Picking subjects for a documentary is risky business. Recording aspects of reality regarding events already occurred is one thing; you know the outcome – the difficulty is to make the re-telling interesting. But when you’re documenting something as it’s unfolding, with no clear vision as to how things will conclude, filmmakers can never be sure where the film is going, or whether in the end they even have a film.
In the new documentary, STEP, director Amanda Lipitz followed a high-school step dance team during its senior year, and the result is exhilarating. Set against a feeling of unrest, even despair in the largest independent city in America, Baltimore (it’s not part of any county), STEP documents something quite remarkable. It records what happened when the principle at the Baltimore Leadership School for Young Women (BLYSW) declared it was her goal to ensure that every member of the senior class was accepted to and graduated from college. But the film is more than that.
By opening with TV newsreels of the violent 2015 protests and riots that followed the death of Freddie Gray, the young man arrested for possessing what the police alleged was an illegal switchblade, the film sets a backdrop of constant unrest. Those clips illustrate the hurdles of everyday, inner-city life that many Baltimore residents in the black community are forced to climb in order to simply get through the day.
It doesn’t politicize what happened to Gray, and it doesn’t wave the Black Lives Matter banner high atop of every scene throughout the film. But by witnessing the aftermath and the public response to Gray’s death, and hearing Mayor Stephanie Rawlings-Blake state that this was “One of our darkest days as a city, and we’re much better than this,” the film makes you constantly aware of the challenges many have to endure in ways that other residents from other areas of the city, and even around the country, never have to consider.
There are 274 days of school to go until graduation. Director Lipitz centers those days on the girls of the step team. Difficulties of the classroom are one thing; issues of family and home-life are another, but when those young women are practicing for step, there develops a major difference to performance and attitude. For many of these girls, step turns into life, and the desire to win in life becomes all encompassing.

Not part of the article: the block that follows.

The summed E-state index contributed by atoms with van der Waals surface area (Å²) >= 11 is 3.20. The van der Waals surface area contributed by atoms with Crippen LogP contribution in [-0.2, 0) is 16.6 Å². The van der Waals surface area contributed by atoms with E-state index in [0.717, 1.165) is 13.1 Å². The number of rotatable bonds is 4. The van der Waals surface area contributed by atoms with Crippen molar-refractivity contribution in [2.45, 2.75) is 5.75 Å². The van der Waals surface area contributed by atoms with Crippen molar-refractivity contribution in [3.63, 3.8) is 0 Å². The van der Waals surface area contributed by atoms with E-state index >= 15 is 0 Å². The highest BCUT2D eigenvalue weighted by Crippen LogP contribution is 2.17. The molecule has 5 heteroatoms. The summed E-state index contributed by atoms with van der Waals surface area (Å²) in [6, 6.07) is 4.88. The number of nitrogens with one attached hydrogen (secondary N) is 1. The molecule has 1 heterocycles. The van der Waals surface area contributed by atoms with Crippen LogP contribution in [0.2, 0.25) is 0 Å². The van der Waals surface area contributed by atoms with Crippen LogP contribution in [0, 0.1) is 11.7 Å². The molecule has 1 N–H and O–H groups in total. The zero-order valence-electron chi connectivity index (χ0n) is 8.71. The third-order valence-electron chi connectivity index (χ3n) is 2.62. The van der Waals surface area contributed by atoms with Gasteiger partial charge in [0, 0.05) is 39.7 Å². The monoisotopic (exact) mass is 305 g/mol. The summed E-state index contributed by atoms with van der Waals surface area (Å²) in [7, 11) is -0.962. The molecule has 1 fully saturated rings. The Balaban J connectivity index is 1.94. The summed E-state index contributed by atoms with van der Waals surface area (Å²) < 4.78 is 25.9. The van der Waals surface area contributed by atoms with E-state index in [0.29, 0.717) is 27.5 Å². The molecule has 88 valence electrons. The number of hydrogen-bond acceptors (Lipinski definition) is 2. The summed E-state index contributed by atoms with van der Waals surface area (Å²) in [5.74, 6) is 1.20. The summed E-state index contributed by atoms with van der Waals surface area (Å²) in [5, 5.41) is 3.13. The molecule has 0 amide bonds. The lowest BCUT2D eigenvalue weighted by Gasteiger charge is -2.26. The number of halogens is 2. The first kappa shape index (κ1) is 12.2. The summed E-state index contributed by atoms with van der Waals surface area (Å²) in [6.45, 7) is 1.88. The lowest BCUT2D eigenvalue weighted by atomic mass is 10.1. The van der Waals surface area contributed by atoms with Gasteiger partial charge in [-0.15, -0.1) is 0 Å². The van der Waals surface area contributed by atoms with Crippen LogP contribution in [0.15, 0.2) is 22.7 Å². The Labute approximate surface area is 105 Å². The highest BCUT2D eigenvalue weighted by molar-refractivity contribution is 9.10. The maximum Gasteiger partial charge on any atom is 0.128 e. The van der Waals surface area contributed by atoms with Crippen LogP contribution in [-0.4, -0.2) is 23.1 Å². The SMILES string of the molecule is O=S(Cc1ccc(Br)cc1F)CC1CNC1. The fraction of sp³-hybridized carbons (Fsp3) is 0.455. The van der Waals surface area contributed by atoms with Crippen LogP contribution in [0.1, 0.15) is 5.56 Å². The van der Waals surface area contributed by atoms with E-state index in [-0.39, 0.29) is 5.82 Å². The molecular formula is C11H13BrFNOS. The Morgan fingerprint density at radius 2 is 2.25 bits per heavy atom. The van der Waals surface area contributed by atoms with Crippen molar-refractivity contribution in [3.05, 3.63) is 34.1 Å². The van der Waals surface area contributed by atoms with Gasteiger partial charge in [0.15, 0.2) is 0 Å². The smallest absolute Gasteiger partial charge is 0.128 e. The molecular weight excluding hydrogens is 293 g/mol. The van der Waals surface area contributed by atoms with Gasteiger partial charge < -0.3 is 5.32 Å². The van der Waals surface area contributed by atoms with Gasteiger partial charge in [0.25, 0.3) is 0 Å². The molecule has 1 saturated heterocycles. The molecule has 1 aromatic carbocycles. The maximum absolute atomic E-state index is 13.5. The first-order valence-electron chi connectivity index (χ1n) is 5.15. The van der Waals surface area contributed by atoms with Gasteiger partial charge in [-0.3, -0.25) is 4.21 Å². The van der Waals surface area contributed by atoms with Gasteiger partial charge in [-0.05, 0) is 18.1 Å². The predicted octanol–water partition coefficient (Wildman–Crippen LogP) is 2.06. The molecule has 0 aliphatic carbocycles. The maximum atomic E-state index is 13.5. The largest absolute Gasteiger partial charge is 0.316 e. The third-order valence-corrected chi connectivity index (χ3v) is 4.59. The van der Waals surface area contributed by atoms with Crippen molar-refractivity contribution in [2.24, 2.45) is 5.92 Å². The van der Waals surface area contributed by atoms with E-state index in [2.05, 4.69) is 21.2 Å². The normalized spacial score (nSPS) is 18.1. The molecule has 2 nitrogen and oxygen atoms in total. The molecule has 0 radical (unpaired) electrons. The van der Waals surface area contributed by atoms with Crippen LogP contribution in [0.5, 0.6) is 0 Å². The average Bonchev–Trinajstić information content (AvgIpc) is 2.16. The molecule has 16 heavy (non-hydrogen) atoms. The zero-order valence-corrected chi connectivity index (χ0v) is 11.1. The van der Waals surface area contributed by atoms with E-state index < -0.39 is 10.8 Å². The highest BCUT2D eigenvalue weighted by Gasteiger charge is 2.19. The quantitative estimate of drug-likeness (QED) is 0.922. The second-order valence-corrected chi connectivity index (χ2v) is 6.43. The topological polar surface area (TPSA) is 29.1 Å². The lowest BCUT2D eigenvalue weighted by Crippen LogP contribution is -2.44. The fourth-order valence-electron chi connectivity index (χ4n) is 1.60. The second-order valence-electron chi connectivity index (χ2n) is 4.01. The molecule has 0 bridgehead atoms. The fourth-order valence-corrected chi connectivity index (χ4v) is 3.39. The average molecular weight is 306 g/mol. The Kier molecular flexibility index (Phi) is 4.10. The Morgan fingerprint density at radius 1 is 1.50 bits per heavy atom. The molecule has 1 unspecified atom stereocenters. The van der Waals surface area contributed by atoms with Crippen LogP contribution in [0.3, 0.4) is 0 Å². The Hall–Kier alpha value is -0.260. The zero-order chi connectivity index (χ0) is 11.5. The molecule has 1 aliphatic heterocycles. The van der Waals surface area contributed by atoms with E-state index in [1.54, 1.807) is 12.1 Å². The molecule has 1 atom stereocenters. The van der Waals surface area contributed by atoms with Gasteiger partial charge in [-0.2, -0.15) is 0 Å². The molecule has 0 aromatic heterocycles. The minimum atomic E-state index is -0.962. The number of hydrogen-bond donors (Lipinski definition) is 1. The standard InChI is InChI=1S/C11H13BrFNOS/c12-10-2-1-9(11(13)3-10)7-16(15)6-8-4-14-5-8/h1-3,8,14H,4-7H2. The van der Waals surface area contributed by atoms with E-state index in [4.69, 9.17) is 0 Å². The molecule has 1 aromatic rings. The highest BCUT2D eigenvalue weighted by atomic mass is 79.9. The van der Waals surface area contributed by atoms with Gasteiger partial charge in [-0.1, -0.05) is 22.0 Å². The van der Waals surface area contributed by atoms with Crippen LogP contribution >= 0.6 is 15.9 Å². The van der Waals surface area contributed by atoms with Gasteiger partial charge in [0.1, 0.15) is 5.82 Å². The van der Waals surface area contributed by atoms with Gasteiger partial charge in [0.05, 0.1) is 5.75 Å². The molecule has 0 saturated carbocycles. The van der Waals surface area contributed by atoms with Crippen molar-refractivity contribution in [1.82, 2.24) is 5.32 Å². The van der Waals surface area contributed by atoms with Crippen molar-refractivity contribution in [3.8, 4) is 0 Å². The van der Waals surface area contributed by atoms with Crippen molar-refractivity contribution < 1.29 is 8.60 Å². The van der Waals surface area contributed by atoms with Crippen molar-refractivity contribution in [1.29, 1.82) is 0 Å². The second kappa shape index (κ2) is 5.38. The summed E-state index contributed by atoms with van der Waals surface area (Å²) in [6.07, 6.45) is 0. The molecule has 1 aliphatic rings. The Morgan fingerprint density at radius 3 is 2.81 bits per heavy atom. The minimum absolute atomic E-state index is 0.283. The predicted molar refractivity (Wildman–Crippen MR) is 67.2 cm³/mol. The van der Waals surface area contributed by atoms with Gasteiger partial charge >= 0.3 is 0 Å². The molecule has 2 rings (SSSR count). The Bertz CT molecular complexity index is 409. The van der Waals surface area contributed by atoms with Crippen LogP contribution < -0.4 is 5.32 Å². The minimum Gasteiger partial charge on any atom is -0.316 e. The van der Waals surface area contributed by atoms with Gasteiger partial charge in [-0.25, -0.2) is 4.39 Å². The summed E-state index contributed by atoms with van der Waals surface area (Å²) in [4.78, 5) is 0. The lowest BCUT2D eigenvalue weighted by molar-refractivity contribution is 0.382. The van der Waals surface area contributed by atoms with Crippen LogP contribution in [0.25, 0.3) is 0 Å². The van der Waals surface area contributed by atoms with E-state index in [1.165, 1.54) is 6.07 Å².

At the beginning of the school year, we’re introduced to step’s new coach Gari Mcintyre, referred to as Coach G. “I’m the only person in my family with a degree,” she tells the girls, adding for the record that she lives on the street where Freddie Gray died. Her desire and enthusiasm for getting the step team not only to the finals at year’s end but to see that these girls succeed in all aspects of school life is contagious. Her t-shirt displays the letters PhD across the top, followed by it’s real meaning: Pretty Hungry and Determined.
Instead of covering all the girls in the team, the film centers on three. First there’s Blessin Giraldo who states for the camera that step is a passion and she’s good at it. “We’re making music with our bodies,” she explains. But life at home isn’t easy. Blessin struggles with grades. A meeting at school with teachers and parents regarding financial aid for college is of overriding importance, but getting her depressed mother to leave the house is not quite as simple. “I will be there, and that will be square,” her mother insists. But on the night, Blessin’s mother is a no-show.
Then there’s Cori Grainger, who tells the camera, “I’m an introvert. Step is everything I am not.” But when practicing step, she becomes a different person, channeling her energy into those aggressive moves in a way she could never display in day to day life. Born into a family with six siblings – her mother had Cori when she was just sixteen – like Blessin, life at home is a constant struggle. At one point while filming, her father loses his job, the bills pile, and the power is cut.
Completing the trio of the film’s focus is Tayla Soloman, raised by a single parent, a mother who adores her daughter and shows it through good humor and an eagerness to make her daughter smile. “She’s an embarrassment,” Tayla states with a reluctant grin.
With the continual tough-love support of the school, the guidance and discipline of Coach G, the constant reminder of how difficult life in the real world is going to be, and the work required to not only survive but to succeed once high-school is over, STEP is more than a document of a final year. It’s a hugely entertaining, often broadly funny account of what happened, leading up to the excitement of the step finals. Considering that the year before, the eleventh grade team lost at every level, what happens in the senior year is touching and genuinely ennobling. Like an action movie, STEP is an unexpected, inspirational thrill ride.
MPAA Rating: PG Length: 83 Minutes Overall Rating: 8 (out of 10)